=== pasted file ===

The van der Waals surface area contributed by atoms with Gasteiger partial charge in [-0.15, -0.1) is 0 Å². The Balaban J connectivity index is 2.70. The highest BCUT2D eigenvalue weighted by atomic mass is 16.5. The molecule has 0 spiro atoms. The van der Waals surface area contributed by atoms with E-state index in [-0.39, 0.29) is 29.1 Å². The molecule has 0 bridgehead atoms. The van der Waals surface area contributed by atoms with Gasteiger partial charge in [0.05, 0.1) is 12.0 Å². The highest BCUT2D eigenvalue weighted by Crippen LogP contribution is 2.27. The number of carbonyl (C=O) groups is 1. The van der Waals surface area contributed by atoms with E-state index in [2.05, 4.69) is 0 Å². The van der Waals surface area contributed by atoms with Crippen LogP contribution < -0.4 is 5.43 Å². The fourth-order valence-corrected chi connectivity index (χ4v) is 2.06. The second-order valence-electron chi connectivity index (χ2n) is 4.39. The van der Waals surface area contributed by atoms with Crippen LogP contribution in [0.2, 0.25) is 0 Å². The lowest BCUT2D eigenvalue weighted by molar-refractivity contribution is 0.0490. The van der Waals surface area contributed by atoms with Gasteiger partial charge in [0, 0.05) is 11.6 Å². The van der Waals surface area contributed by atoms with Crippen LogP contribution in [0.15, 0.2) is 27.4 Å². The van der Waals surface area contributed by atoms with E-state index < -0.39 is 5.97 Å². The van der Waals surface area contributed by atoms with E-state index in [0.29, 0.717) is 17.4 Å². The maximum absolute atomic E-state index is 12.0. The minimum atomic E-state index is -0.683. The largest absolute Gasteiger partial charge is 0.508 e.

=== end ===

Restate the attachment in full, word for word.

The van der Waals surface area contributed by atoms with Gasteiger partial charge in [-0.15, -0.1) is 0 Å². The Balaban J connectivity index is 2.70. The highest BCUT2D eigenvalue weighted by atomic mass is 16.5. The molecule has 0 spiro atoms. The van der Waals surface area contributed by atoms with E-state index in [-0.39, 0.29) is 29.1 Å². The molecule has 0 bridgehead atoms. The van der Waals surface area contributed by atoms with Gasteiger partial charge in [0.05, 0.1) is 12.0 Å². The highest BCUT2D eigenvalue weighted by Crippen LogP contribution is 2.27. The number of carbonyl (C=O) groups is 1. The van der Waals surface area contributed by atoms with E-state index in [2.05, 4.69) is 0 Å². The van der Waals surface area contributed by atoms with Crippen LogP contribution < -0.4 is 5.43 Å². The fourth-order valence-corrected chi connectivity index (χ4v) is 2.06. The second-order valence-electron chi connectivity index (χ2n) is 4.39. The van der Waals surface area contributed by atoms with Crippen LogP contribution in [0.2, 0.25) is 0 Å². The lowest BCUT2D eigenvalue weighted by molar-refractivity contribution is 0.0490. The van der Waals surface area contributed by atoms with Gasteiger partial charge in [0, 0.05) is 11.6 Å². The van der Waals surface area contributed by atoms with Crippen LogP contribution in [0.15, 0.2) is 27.4 Å². The van der Waals surface area contributed by atoms with E-state index < -0.39 is 5.97 Å². The van der Waals surface area contributed by atoms with E-state index in [0.29, 0.717) is 17.4 Å². The maximum absolute atomic E-state index is 12.0. The minimum atomic E-state index is -0.683. The largest absolute Gasteiger partial charge is 0.508 e.